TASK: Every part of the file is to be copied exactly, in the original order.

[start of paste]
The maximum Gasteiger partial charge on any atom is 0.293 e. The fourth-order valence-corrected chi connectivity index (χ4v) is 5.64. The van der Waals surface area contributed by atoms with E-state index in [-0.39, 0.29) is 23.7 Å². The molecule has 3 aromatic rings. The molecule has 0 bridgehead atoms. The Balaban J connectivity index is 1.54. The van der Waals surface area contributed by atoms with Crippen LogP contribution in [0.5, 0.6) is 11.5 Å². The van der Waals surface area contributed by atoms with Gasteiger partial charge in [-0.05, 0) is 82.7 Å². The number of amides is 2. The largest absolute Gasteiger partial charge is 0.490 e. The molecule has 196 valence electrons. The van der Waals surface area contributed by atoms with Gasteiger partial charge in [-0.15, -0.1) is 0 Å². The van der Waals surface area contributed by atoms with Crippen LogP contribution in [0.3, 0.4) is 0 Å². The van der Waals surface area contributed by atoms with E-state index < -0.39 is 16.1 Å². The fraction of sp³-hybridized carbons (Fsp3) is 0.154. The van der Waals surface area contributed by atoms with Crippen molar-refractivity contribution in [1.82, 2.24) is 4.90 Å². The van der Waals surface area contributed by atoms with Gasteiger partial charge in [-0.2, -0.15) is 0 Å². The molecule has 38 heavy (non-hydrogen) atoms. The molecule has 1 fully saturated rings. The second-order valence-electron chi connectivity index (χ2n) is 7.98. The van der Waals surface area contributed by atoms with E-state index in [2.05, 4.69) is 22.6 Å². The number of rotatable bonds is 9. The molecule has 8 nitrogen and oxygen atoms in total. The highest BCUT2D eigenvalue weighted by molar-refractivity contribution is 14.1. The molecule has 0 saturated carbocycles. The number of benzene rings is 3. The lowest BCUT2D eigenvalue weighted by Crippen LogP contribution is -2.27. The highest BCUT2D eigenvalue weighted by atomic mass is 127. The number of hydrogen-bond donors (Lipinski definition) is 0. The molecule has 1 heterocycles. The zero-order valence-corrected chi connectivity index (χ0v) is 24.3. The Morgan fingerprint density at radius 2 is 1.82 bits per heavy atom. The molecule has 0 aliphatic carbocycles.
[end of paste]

The maximum Gasteiger partial charge on any atom is 0.293 e. The fourth-order valence-corrected chi connectivity index (χ4v) is 5.64. The van der Waals surface area contributed by atoms with E-state index in [-0.39, 0.29) is 23.7 Å². The molecule has 3 aromatic rings. The molecule has 0 bridgehead atoms. The Balaban J connectivity index is 1.54. The van der Waals surface area contributed by atoms with Crippen LogP contribution in [0.5, 0.6) is 11.5 Å². The van der Waals surface area contributed by atoms with Gasteiger partial charge in [-0.05, 0) is 82.7 Å². The number of amides is 2. The largest absolute Gasteiger partial charge is 0.490 e. The molecule has 196 valence electrons. The van der Waals surface area contributed by atoms with Gasteiger partial charge in [-0.15, -0.1) is 0 Å². The van der Waals surface area contributed by atoms with Crippen LogP contribution in [0.3, 0.4) is 0 Å². The van der Waals surface area contributed by atoms with E-state index < -0.39 is 16.1 Å². The fraction of sp³-hybridized carbons (Fsp3) is 0.154. The van der Waals surface area contributed by atoms with Crippen molar-refractivity contribution in [1.82, 2.24) is 4.90 Å². The van der Waals surface area contributed by atoms with Gasteiger partial charge in [-0.2, -0.15) is 0 Å². The molecule has 38 heavy (non-hydrogen) atoms. The molecule has 1 fully saturated rings. The second-order valence-electron chi connectivity index (χ2n) is 7.98. The van der Waals surface area contributed by atoms with E-state index in [2.05, 4.69) is 22.6 Å². The number of rotatable bonds is 9. The molecule has 8 nitrogen and oxygen atoms in total. The highest BCUT2D eigenvalue weighted by molar-refractivity contribution is 14.1. The molecule has 0 saturated carbocycles. The number of benzene rings is 3. The lowest BCUT2D eigenvalue weighted by Crippen LogP contribution is -2.27. The highest BCUT2D eigenvalue weighted by atomic mass is 127. The number of hydrogen-bond donors (Lipinski definition) is 0. The molecule has 1 heterocycles. The zero-order valence-corrected chi connectivity index (χ0v) is 24.3. The Morgan fingerprint density at radius 2 is 1.82 bits per heavy atom. The molecule has 0 aliphatic carbocycles.